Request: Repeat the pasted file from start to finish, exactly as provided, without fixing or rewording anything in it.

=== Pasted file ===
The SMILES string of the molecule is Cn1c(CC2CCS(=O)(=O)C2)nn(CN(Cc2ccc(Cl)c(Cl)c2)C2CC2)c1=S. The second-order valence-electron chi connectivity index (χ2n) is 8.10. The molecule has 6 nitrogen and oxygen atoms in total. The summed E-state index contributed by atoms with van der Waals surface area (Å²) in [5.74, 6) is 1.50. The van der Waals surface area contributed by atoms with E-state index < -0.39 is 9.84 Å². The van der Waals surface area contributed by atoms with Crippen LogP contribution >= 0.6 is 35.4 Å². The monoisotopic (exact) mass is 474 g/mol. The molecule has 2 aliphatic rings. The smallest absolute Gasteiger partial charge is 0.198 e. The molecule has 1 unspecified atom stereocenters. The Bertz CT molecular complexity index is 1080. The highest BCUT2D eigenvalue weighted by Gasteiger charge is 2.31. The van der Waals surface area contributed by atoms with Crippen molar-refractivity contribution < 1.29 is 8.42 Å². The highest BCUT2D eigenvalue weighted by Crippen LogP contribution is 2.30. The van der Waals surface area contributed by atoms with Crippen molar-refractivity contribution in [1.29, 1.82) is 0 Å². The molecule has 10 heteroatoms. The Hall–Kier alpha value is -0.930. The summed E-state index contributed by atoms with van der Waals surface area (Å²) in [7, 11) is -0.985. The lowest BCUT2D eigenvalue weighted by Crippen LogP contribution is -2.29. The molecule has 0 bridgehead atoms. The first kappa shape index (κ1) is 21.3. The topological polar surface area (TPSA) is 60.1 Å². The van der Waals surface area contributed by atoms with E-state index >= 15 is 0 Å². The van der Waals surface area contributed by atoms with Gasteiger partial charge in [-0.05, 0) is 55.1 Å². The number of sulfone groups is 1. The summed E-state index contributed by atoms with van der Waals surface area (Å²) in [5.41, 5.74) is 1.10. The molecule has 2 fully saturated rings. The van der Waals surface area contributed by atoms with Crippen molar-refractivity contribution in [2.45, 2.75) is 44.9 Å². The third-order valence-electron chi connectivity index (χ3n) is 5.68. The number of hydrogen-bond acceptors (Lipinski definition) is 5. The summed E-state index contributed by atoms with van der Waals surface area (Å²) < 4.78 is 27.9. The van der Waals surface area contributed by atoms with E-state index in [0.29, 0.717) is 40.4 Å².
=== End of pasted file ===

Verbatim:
The SMILES string of the molecule is Cn1c(CC2CCS(=O)(=O)C2)nn(CN(Cc2ccc(Cl)c(Cl)c2)C2CC2)c1=S. The second-order valence-electron chi connectivity index (χ2n) is 8.10. The molecule has 6 nitrogen and oxygen atoms in total. The summed E-state index contributed by atoms with van der Waals surface area (Å²) in [5.74, 6) is 1.50. The van der Waals surface area contributed by atoms with E-state index < -0.39 is 9.84 Å². The van der Waals surface area contributed by atoms with Crippen LogP contribution >= 0.6 is 35.4 Å². The monoisotopic (exact) mass is 474 g/mol. The molecule has 2 aliphatic rings. The smallest absolute Gasteiger partial charge is 0.198 e. The molecule has 1 unspecified atom stereocenters. The Bertz CT molecular complexity index is 1080. The highest BCUT2D eigenvalue weighted by Gasteiger charge is 2.31. The van der Waals surface area contributed by atoms with Crippen molar-refractivity contribution < 1.29 is 8.42 Å². The highest BCUT2D eigenvalue weighted by Crippen LogP contribution is 2.30. The van der Waals surface area contributed by atoms with Crippen molar-refractivity contribution in [1.29, 1.82) is 0 Å². The molecule has 10 heteroatoms. The Hall–Kier alpha value is -0.930. The summed E-state index contributed by atoms with van der Waals surface area (Å²) in [7, 11) is -0.985. The lowest BCUT2D eigenvalue weighted by Crippen LogP contribution is -2.29. The molecule has 0 bridgehead atoms. The first kappa shape index (κ1) is 21.3. The topological polar surface area (TPSA) is 60.1 Å². The van der Waals surface area contributed by atoms with E-state index >= 15 is 0 Å². The van der Waals surface area contributed by atoms with Gasteiger partial charge in [-0.05, 0) is 55.1 Å². The number of sulfone groups is 1. The summed E-state index contributed by atoms with van der Waals surface area (Å²) in [5.41, 5.74) is 1.10. The molecule has 2 fully saturated rings. The van der Waals surface area contributed by atoms with Crippen molar-refractivity contribution in [2.45, 2.75) is 44.9 Å². The third-order valence-electron chi connectivity index (χ3n) is 5.68. The number of hydrogen-bond acceptors (Lipinski definition) is 5. The summed E-state index contributed by atoms with van der Waals surface area (Å²) < 4.78 is 27.9. The van der Waals surface area contributed by atoms with E-state index in [0.29, 0.717) is 40.4 Å².